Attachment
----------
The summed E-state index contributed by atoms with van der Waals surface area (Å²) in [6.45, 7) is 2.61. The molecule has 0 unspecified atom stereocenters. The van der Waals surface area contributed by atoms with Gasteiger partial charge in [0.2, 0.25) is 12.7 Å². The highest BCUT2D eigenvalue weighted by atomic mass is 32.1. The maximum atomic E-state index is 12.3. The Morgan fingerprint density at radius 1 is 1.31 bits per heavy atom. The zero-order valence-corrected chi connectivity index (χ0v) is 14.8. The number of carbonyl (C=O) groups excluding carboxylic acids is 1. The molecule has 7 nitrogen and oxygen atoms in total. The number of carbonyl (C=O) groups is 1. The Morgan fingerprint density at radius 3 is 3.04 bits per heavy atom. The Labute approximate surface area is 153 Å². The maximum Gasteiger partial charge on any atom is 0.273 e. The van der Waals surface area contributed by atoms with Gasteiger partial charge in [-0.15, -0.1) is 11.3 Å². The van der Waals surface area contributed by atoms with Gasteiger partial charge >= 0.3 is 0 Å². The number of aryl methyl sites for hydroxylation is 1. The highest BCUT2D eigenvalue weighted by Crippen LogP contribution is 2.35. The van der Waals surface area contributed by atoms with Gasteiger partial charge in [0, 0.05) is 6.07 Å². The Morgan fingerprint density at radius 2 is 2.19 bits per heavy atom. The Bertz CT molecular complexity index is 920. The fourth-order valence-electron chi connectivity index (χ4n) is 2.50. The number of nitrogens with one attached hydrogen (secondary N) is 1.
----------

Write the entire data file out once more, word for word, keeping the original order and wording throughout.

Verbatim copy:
The summed E-state index contributed by atoms with van der Waals surface area (Å²) in [6.45, 7) is 2.61. The molecule has 0 unspecified atom stereocenters. The van der Waals surface area contributed by atoms with Gasteiger partial charge in [0.2, 0.25) is 12.7 Å². The highest BCUT2D eigenvalue weighted by atomic mass is 32.1. The maximum atomic E-state index is 12.3. The Morgan fingerprint density at radius 1 is 1.31 bits per heavy atom. The zero-order valence-corrected chi connectivity index (χ0v) is 14.8. The number of carbonyl (C=O) groups excluding carboxylic acids is 1. The molecule has 7 nitrogen and oxygen atoms in total. The number of carbonyl (C=O) groups is 1. The Morgan fingerprint density at radius 3 is 3.04 bits per heavy atom. The Labute approximate surface area is 153 Å². The maximum Gasteiger partial charge on any atom is 0.273 e. The van der Waals surface area contributed by atoms with Gasteiger partial charge in [-0.15, -0.1) is 11.3 Å². The van der Waals surface area contributed by atoms with Gasteiger partial charge >= 0.3 is 0 Å². The number of aryl methyl sites for hydroxylation is 1. The highest BCUT2D eigenvalue weighted by Crippen LogP contribution is 2.35. The van der Waals surface area contributed by atoms with Gasteiger partial charge in [0, 0.05) is 6.07 Å². The Morgan fingerprint density at radius 2 is 2.19 bits per heavy atom. The Bertz CT molecular complexity index is 920. The fourth-order valence-electron chi connectivity index (χ4n) is 2.50. The number of nitrogens with one attached hydrogen (secondary N) is 1.